Portman is expecting her first child with her fiancé, Benjamin Millepied, a choreographer whom she met on the set of “Black Swan.” Her critically lauded performance in the film made her a staple on the red carpet this award season, culminating in her Academy Award win for Best Actress on Sunday.
The former governor, who is also a pundit on Fox News, called Portman’s pregnancy “troubling” and suggested it might “glorify and glamorize” the idea of having children outside of marriage. He argued that most single mothers aren’t in the same position as Portman in terms of her lifestyle and resources.
“There aren’t really a lot of single moms out there who are making millions of dollars every year for being in a movie,” Huckabee said, per the liberal group MediaMatters. “And I think it gives a distorted image … Most single moms are very poor, uneducated, can’t get a job, and if it weren’t for government assistance, their kids would be starving to death and never have health care. And that’s the story that we’re not seeing.”
It’s the third time this week that Huckabee has made headlines for controversial remarks.
On Monday, the ex-governor mistakenly suggested in an interview that President Obama had grown up in Kenya. Huckabee later insisted he had simply misspoke, saying Kenya when he had meant Indonesia, and he slammed the media for the “sensationalized” way reporters covered his remarks.
But Huckabee found himself on the defense again Wednesday, after he referred to Obama’s “different worldview” that was influenced, in part, by growing up around Muslim culture.
“I have said many times, publicly, that I do think he has a different worldview, and I think it’s in part molded out of a very different experience,” Huckabee told radio host Bryan Fischer on Wednesday. “Most of us grew up going to Boy Scout meetings, and you know, our communities were filled with rotary clubs, not madrassas.”
Madrassas are schools in Muslim countries, but the term has taken on a negative connotation in the struggle against Islamic terrorism. A Huckabee spokesman did not respond to requests for comment from The Ticket about why the ex-governor used that specific wording. But in a statement to CNN, a Huckabee spokesman suggested that people should read his boss’s new book to gain a full understanding of what exactly Huckabee is trying to say about Obama’s upbringing.
All of this publicity is no doubt good for Huckabee, as he peddles a new book and looks to shore up support among conservative GOP voters as he considers a second bid for the White House. But this isn’t necessarily the sort of attention that can aid Huckabee’s reputation among swing and independent voters, with whom he’s performed well in the past in spite of his conservative views on social issues. Polls show most voters, even if they disagree with him, tend to find Huckabee “likable.”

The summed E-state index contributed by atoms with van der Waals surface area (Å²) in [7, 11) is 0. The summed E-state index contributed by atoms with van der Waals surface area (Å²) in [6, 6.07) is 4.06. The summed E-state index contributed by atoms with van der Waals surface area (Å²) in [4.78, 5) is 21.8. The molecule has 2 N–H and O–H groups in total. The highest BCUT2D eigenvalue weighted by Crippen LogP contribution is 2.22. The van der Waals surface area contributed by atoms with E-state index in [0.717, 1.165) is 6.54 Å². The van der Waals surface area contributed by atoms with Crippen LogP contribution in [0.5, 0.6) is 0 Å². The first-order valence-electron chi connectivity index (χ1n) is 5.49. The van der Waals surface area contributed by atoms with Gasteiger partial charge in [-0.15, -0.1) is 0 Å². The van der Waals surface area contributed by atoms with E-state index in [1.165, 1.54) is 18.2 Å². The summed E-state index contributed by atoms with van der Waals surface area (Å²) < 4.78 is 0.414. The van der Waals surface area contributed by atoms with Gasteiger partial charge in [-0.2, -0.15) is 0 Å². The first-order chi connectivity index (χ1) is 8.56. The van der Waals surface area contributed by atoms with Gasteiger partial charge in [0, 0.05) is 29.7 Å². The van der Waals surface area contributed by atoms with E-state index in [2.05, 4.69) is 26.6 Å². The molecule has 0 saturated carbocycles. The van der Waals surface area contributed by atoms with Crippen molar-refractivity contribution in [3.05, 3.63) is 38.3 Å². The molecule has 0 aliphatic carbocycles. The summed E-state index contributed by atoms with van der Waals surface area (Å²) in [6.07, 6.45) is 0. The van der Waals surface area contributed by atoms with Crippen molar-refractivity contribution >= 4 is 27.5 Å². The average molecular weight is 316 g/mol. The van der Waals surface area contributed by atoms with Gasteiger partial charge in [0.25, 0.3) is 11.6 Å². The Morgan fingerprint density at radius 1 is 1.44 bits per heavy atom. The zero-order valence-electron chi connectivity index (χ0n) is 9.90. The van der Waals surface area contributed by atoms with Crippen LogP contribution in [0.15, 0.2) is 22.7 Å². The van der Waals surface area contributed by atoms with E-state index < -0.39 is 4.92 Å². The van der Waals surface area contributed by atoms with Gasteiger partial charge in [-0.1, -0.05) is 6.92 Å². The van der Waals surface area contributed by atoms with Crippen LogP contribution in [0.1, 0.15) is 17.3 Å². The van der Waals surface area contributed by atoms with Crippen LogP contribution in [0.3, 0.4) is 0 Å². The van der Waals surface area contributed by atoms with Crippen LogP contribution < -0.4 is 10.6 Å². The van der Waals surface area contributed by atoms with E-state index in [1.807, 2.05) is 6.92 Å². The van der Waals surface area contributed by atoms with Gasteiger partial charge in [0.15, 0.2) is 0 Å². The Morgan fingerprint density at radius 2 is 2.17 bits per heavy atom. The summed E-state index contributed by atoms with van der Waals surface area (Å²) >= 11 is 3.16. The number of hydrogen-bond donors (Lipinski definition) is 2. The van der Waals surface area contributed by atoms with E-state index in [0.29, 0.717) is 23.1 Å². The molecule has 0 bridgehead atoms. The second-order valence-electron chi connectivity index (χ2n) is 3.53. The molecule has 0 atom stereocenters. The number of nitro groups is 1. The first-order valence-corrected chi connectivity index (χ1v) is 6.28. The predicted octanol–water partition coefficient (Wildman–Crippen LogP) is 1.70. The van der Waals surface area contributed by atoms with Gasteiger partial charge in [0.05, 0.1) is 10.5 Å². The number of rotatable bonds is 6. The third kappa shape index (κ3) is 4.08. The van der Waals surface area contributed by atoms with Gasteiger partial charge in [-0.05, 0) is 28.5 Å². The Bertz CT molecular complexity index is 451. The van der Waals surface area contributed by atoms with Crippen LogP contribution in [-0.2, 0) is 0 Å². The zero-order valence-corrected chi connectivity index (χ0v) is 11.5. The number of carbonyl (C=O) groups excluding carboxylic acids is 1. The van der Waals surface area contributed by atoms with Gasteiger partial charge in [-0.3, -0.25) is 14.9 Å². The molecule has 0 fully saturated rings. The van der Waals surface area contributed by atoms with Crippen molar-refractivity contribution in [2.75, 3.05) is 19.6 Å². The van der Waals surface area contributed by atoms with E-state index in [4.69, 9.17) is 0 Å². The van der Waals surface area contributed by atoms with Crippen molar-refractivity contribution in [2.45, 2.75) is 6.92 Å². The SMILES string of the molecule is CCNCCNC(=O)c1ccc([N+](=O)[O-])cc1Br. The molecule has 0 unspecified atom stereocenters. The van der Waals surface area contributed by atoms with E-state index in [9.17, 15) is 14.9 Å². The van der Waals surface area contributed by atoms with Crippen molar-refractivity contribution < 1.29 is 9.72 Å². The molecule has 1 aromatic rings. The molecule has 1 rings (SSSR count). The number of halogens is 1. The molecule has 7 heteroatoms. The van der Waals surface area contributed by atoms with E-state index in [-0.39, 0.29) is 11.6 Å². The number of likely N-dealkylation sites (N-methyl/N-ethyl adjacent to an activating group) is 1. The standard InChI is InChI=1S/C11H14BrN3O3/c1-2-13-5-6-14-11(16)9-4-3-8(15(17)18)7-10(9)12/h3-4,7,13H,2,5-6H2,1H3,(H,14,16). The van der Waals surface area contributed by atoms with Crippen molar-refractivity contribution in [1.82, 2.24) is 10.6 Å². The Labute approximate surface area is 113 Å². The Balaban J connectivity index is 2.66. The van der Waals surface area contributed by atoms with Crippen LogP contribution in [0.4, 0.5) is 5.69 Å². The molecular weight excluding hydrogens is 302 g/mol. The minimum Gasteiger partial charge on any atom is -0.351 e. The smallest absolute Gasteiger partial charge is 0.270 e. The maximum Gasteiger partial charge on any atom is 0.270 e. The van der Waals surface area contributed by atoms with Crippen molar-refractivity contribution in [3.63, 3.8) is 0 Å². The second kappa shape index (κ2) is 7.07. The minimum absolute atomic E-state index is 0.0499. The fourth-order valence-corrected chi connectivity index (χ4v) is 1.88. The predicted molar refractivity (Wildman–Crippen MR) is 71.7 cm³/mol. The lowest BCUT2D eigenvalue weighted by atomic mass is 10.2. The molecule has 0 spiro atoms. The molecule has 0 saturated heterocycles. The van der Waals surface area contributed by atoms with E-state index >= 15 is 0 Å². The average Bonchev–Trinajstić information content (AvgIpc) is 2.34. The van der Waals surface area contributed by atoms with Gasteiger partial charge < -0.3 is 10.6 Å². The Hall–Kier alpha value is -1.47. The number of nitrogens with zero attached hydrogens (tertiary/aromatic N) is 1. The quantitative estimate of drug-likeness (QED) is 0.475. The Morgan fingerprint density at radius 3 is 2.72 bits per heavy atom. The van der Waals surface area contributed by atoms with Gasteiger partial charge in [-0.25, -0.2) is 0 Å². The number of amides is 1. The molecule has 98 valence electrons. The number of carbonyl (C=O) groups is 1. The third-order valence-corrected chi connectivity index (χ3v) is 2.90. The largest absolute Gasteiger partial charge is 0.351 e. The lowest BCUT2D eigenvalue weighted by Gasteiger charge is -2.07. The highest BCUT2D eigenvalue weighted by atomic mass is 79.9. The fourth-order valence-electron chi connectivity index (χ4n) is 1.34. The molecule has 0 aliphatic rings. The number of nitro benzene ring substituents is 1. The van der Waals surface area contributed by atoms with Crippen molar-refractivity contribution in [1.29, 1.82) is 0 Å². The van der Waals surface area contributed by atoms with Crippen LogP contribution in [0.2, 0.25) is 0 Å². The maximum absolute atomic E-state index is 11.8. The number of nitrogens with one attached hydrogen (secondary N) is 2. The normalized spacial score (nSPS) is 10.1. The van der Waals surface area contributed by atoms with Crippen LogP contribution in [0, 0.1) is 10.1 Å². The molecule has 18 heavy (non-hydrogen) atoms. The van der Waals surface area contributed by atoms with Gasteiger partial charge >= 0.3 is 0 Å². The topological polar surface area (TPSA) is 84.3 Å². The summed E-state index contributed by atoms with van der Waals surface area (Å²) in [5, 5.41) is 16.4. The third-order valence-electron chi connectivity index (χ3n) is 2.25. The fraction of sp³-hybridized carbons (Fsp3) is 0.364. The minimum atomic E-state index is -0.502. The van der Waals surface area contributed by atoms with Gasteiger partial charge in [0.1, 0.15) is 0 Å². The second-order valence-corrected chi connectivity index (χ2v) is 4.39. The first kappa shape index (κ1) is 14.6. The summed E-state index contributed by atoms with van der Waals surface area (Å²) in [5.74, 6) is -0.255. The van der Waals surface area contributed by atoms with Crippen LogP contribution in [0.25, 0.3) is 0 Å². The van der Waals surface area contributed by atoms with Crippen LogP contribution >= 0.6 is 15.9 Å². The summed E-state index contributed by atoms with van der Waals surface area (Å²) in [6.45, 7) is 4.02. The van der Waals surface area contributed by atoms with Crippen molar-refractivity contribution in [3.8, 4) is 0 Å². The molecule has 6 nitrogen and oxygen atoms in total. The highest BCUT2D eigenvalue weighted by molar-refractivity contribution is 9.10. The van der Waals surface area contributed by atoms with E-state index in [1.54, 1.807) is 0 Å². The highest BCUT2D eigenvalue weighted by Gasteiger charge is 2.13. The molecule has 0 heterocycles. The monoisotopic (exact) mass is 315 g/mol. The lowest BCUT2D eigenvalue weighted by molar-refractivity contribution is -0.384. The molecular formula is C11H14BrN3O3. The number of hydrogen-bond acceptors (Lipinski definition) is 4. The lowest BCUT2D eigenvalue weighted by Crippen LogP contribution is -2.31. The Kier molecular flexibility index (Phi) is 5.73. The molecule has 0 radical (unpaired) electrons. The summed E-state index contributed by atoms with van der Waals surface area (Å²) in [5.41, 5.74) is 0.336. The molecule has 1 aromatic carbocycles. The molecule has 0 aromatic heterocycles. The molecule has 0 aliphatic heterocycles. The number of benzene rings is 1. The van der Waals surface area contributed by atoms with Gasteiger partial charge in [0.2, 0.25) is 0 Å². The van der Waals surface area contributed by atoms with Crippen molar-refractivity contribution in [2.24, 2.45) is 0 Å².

Just last week, Huckabee seemed to cast himself as a moderate voice on several hot-button issues that have whipped up the conservative right. In one statement, for example, he dismissed “birther” conspiracy theories about Obama–telling reporters the talk is simply a distraction. He defended Michelle Obama’s push to combat childhood obesity against attacks from Rush Limbaugh and Sarah Palin–saying the GOP should instead be “thanking her and praising her.” Huckabee even had kind words for Obama, lauding him as a good role model for the country.
In a statement issued Friday afternoon, Huckabee defended his comments on Portman, insisting he wasn’t trying to “slam” or “attack” her.
“Natalie is an extraordinary actor, very deserving of her recent Oscar and I am glad she will marry her baby’s father,” Huckabee said. “My comments were about the statistical reality that most single moms are very poor, under-educated, can’t get a job, and if it weren’t for government assistance, their kids would be starving to death. That’s the story that we’re not seeing, and it’s unfortunate that society often glorifies and glamorizes the idea of having children out of wedlock.”